Picasso’s most well-known Surrealist painting is “Guernica.”
The painting was oil on canvas with shades of black, white, and gray. It was regarded as one of the greatest paintings of all time.
Guernica was completed in 1937, during the Spanish Civil War. It is an accurate depiction of a cruel, dramatic situation. Nazi German aerial bombers attacked on the Basque town of Guernica on April 26 in1937. After that Picasso outraged his anger by his painting.
“Guernica” remains one of the most moving and powerful anti-war paintings in history.
Picasso made various works for commemorating them .He made sculptures using hard, cold materials such as metal.After that Picasso created The Charnel House in 1945.
He was also closely involved with the Communist Party. Several major pictures from this period, such as War in Korea (1951), made that new allegiance clear.
His married life ended with dancer Olga Khokhlova then.He made a new relationship with Maria Therese Walter.
Later he built his relation with Jacqueline Roque.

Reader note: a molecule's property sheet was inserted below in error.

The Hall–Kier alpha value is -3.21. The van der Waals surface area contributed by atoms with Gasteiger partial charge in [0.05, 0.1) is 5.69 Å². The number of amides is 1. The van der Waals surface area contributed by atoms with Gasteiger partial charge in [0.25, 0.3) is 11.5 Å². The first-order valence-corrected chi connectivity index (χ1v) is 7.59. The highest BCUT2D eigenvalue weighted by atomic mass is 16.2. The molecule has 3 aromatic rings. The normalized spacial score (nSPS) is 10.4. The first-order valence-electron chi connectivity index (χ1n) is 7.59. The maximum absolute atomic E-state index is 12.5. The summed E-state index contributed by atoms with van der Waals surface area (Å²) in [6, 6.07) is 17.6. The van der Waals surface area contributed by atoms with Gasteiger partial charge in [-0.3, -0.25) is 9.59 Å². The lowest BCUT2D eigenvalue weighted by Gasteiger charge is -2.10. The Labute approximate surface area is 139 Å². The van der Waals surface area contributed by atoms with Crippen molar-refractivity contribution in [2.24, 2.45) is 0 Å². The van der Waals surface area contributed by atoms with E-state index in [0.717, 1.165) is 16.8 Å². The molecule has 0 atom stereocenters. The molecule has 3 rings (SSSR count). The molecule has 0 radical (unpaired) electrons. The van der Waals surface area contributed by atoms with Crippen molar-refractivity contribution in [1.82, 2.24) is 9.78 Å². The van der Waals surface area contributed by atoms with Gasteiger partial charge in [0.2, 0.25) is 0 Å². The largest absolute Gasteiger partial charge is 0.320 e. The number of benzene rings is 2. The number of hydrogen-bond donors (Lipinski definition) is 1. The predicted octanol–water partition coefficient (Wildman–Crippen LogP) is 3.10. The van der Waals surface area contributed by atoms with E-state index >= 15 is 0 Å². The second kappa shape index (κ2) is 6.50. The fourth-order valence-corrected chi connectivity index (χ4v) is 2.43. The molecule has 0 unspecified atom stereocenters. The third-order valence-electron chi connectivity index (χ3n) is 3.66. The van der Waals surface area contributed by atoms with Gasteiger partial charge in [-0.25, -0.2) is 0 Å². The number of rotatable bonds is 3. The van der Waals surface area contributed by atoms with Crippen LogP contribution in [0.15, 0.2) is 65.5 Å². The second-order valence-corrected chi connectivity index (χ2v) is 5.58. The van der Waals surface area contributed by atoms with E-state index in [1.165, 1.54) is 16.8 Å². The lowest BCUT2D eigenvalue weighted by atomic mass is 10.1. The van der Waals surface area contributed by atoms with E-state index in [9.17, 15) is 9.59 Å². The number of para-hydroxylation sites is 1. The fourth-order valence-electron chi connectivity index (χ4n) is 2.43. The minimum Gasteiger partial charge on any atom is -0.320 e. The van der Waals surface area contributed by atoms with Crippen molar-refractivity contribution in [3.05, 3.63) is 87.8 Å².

He had relations with so many women. Eva Gouel, Marie Therese Walter, Dora Maar,Francoise Gilot were famous among them.He represented his tumultuous personal life well on canvas.
He married two times in his life.He had four children.There names were Claud,Paloma,Maia and Paulo.
Claud and Paloma were Jacqueline”s children.
Actually he married Jacqueline Rouge in his last life on 2nd March 1961.
That time Picasso was around 80 years old.
From 1950 to 1960, Picasso worked on his own versions of canonical masterpieces like Nicolas Poussin, Diego Velazquez, and El Greco. His later paintings were heavily portrait-based and his palettes nearly garished in hue. He also created many ceramic and bronze sculptures in his last life.
Picasso died on 8th April in 1973 in Mougins, France.
Jacqueline(Picasso’s second wife) commited suicide when she was 59 years old in 1886.